Pan Seared Wood Pigeon with Wholegrain Mustard and a Balsamic Red Wine Reduction

2013-08-13 19.10.12

On Monday night I was given a rather sizable bag of Wood Pigeon Breasts.  I’ve only ever eaten them once, and since then I have searched high and low for them so could have a go at cooking them for myself.  On Monday I finally got my hands on them!

I like game it’s always a nice change from the sometimes mundane chicken, lamb, pork and beef rotation and best of all it costs next to nothing (well it does if you know the right people!)  Pigeon itself has a rich gamey flavour, although for me it had to be dialled back a notch or two with sumptuous slightly sweet sauce.

The sauce was one I had used a couple of years back with a Beef and Celeriac Mash dish and I thought with a little tweeking it would be perfect for the dainty pigeon breast that lay before me.  So that was that I set to it. If you fancy go you’ll need

  • 9 Pigeon Breasts
  • Potatoes
  • 1 tbsp wholegrain mustard
  • 300ml red wine
  • 300ml beef stock
  • 2 tbsp balsamic vinegar
  • Pinch of dried rosemary
  • 1 ½ tbsp red currant jelly

Once I’d done the boring stuff like peeling potatoes and sticking them on to boil it was time for the sauce.  This sauce is simple it takes about as long to make as it does the rest of the dish and you can just leave it  alone for a lot of the time!

In saucepan add your wine and simmer until it has reduced by half (if you’re a bit impatient like me stick it on a high heat for a little while to get it started) once its reduced add the rosemary, beef stock and balsamic then once again reduce until it’s about a third of the amount you had before.  Then you can just leave it on a seriously low heat until you’re just about to serve.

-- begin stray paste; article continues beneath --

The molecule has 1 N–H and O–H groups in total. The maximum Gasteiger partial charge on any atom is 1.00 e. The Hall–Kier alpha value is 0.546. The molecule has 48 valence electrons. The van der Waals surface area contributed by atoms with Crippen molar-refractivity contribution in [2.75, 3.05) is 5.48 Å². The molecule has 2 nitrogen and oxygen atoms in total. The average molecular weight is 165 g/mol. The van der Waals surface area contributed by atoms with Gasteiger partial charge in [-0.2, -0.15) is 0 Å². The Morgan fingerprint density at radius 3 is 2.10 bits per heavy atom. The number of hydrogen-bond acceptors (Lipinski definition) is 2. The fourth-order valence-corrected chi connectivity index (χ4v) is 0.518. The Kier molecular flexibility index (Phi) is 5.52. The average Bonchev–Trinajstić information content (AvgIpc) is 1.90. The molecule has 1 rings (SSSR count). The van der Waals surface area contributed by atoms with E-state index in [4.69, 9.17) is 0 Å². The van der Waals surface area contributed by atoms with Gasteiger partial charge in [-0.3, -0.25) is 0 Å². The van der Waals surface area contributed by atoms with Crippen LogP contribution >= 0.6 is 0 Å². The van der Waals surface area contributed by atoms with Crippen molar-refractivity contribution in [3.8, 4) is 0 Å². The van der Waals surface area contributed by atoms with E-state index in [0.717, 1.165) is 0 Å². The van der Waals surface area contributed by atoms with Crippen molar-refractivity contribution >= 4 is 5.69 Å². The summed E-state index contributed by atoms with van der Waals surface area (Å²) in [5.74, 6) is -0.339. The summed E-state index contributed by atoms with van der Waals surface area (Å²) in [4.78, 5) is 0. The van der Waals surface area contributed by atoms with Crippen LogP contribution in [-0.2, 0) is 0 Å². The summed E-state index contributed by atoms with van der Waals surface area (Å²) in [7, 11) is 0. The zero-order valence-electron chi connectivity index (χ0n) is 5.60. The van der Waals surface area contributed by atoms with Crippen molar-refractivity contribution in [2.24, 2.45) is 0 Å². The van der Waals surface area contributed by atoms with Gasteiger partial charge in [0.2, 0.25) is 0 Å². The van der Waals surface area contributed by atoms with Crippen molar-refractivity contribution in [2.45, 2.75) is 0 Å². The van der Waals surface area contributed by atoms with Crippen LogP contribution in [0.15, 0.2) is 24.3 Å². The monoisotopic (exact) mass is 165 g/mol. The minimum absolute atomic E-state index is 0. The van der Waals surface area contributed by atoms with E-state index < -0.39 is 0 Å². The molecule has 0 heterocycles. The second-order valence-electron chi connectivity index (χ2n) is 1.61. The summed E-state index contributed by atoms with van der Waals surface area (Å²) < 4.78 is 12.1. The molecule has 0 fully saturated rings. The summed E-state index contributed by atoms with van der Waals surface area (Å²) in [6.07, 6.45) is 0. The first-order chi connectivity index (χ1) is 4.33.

For the pigeon I used a grilled pan, I learned that you should always oil the meat or fish that you are using on the griddle pan and not the other way around.  So in a large bowl I put the pigeon some salt and pepper and a decent glug of oil and gave it a quick mix to make sure that all of the pieces were nicely coated and ready to be cooked.

When my pan was smoking hot (literally) I added the pigeon and cooked them for around 3 minutes on either side to make sure that they remained pink and tender inside.  Once they were done I rested them for about 5 minutes in a warm place, while the pigeon was resting I added the red currant jelly to the sauce and stirred it until had melted.  I then drained the potatoes and mashed them with the mustard and a little knob of butter.

All that was left to do then was plate up, I’ve recently bought myself a burger maker, but its also fairly good at making potato cakes so I made little rounds for the pigeon to sit on and then drizzled liberally with the sauce.


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